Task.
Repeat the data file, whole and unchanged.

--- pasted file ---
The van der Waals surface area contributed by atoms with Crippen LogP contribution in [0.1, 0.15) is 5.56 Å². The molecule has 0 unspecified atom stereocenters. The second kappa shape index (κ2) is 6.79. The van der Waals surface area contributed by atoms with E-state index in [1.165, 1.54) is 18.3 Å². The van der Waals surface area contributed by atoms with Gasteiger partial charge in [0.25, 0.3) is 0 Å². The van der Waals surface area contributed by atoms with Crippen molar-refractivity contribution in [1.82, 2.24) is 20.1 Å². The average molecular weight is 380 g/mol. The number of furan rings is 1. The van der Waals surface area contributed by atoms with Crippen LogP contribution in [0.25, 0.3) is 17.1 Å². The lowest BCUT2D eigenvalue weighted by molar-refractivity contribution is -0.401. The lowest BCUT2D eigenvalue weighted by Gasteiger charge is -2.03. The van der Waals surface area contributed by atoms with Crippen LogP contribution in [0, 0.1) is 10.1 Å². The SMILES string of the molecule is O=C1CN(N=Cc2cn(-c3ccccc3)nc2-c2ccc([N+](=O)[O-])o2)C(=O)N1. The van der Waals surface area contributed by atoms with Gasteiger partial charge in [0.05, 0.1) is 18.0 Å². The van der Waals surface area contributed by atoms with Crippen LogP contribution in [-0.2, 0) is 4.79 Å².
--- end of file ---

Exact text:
The van der Waals surface area contributed by atoms with Crippen LogP contribution in [0.1, 0.15) is 5.56 Å². The molecule has 0 unspecified atom stereocenters. The second kappa shape index (κ2) is 6.79. The van der Waals surface area contributed by atoms with E-state index in [1.165, 1.54) is 18.3 Å². The van der Waals surface area contributed by atoms with Gasteiger partial charge in [0.25, 0.3) is 0 Å². The van der Waals surface area contributed by atoms with Crippen molar-refractivity contribution in [1.82, 2.24) is 20.1 Å². The average molecular weight is 380 g/mol. The number of furan rings is 1. The van der Waals surface area contributed by atoms with Crippen LogP contribution in [0.25, 0.3) is 17.1 Å². The lowest BCUT2D eigenvalue weighted by molar-refractivity contribution is -0.401. The lowest BCUT2D eigenvalue weighted by Gasteiger charge is -2.03. The van der Waals surface area contributed by atoms with Crippen LogP contribution in [0, 0.1) is 10.1 Å². The SMILES string of the molecule is O=C1CN(N=Cc2cn(-c3ccccc3)nc2-c2ccc([N+](=O)[O-])o2)C(=O)N1. The van der Waals surface area contributed by atoms with Gasteiger partial charge in [0.05, 0.1) is 18.0 Å². The van der Waals surface area contributed by atoms with Crippen LogP contribution in [-0.2, 0) is 4.79 Å².